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Volume 91, Issue 7

Tuesday, September 9, 1997

frosh 'n' tasty


All guns and not very much story

©United Artists

By Jamie Lynn
Gazette Staff

One of the key elements in creating a great gangster film is a tremendous amount of style. The post-depression, urban mobster era has long been recognized as one of the most romanticized periods in film history. While the images are often familiar in these pictures – pin stripe suits, fedora hats and those ever-present tommy guns – the best ones still manage to truly transcend the overworked clichés and transport the audience to this oh-so-glamorous period. While Bill Duke's new film, Hoodlum, is certainly successful in that regard, the film's story seemed to take a back seat to its glorious images and therefore was sadly lost along the way.

Hoodlum is a 1930s crime drama that takes place in Harlem, New York during the Great Depression. Based on a true story, the film tells the tale of Ellsworth "Bumpy" Johnson played by Laurence Fishburne, (Boyz 'N the Hood) who ran the numbers game which gave those involved a daily opportunity to win an illegal lottery of sorts. This game provided hope and employment for many unemployed Harlem people. Bumpy Johnson, however, must deal with the wealthier empires of gangsters, Lucky Luciano, played by Andy Garcia, (Things to Do in Denver When You're Dead) and Dutch Schultz, played by Tim Roth, (Reservoir Dogs) who attempt to move in on Bumpy's territory. The battles wage as Bumpy attempts to control his area.

This is certainly a slick production that does a wonderful job at setting the mood and tone of the era, but by the end of the film one will seriously question its direction. The story is hard to follow and the plot lacks focus. There is plenty of action, violence and gun fire, but with the exception of one scene in the middle of the picture, very little suspense is offered. The characters spend a tremendous amount of time doing the same things over and over, without covering new or interesting ground. By the end of Hoodlum, the audience is left pondering exactly what was done or accomplished by any of the characters.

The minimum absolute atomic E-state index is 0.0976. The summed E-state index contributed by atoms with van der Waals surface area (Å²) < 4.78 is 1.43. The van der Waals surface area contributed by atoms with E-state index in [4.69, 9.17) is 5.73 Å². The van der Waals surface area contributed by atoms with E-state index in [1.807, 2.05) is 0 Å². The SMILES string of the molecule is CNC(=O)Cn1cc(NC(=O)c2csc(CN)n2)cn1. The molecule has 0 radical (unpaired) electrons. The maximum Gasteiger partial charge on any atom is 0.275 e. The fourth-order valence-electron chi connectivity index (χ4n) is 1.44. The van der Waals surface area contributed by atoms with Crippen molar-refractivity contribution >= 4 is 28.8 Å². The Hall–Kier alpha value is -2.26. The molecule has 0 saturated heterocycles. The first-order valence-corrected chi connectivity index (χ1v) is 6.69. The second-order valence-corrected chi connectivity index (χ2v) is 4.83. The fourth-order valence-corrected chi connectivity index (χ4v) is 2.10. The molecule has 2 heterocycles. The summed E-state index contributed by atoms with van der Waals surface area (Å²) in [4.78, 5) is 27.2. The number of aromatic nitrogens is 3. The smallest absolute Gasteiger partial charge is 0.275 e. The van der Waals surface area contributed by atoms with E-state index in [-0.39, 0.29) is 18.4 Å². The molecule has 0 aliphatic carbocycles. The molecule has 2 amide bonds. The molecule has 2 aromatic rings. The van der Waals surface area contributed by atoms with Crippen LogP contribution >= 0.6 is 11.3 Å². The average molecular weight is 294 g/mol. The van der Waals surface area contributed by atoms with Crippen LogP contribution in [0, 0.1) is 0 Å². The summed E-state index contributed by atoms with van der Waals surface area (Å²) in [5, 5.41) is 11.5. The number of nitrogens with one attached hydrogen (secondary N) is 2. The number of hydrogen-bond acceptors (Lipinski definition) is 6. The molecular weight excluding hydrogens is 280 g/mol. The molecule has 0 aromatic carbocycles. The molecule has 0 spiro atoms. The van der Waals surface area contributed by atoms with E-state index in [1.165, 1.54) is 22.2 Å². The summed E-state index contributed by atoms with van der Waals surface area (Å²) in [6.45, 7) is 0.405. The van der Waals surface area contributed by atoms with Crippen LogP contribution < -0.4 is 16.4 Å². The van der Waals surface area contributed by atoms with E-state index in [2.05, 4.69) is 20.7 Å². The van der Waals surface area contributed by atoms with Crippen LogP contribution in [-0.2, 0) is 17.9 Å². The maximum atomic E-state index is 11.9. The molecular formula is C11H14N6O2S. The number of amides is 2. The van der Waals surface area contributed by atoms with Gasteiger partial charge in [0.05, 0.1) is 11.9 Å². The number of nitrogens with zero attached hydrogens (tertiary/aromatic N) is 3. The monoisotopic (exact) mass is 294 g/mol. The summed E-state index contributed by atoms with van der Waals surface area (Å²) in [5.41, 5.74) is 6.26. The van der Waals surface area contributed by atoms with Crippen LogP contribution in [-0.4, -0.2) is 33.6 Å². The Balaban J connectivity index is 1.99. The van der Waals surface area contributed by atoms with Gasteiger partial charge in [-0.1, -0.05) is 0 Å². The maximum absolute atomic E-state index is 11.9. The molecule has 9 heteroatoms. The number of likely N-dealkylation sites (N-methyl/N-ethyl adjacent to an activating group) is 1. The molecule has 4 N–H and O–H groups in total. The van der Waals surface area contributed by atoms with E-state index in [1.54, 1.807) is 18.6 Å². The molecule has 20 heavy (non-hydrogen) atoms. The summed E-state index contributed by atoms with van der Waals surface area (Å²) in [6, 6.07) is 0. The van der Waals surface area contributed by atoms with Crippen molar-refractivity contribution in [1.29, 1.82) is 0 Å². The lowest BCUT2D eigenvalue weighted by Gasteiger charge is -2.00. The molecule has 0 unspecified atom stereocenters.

That is not to say that it isn't an entertaining film – it is. Some scenes are marvelous and this picture is one of the best looking gangster movies made since The Untouchables. The excitement and vibrancy of the era is clearly demonstrated on the screen.

Some of the characters are also truly fabulous. While Andy Garcia seems to walk through his role as Lucky Luciano, Laurence Fishburne offers up a very credible and driven portrayal as Bumpy Johnson. Still, it is the always fabulous Tim Roth who steals absolutely every scene he is in. As the ruthless Dutch Schultz, his character combines frightening, gritty and absolutely hilarious moments. He proves to be one of the few characters in the film that seems to realize that this movie is supposed to just be a lot of fun. Roth seems to add a new twist to the whole mobster "schtick" and creates one of the most memorable crime boss characters in recent memory.

Hoodlum is certainly an enjoyable ride, albeit a disjointed one. The major problem is the story simply lacks any true content. While it is easy to get wrapped up in the fine performances and grandiose scenery, one eventually takes a step back to realize this film isn't really offering anything new and does not seem to want to go anywhere.

The story of Hoodlum is a lot like some of the old-time cars that get shot by tommy guns throughout the film. They're great looking old cars – but they're all full of holes.

To Contact The Entertainment Department: gazent@julian.uwo.ca

Copyright © The Gazette 1997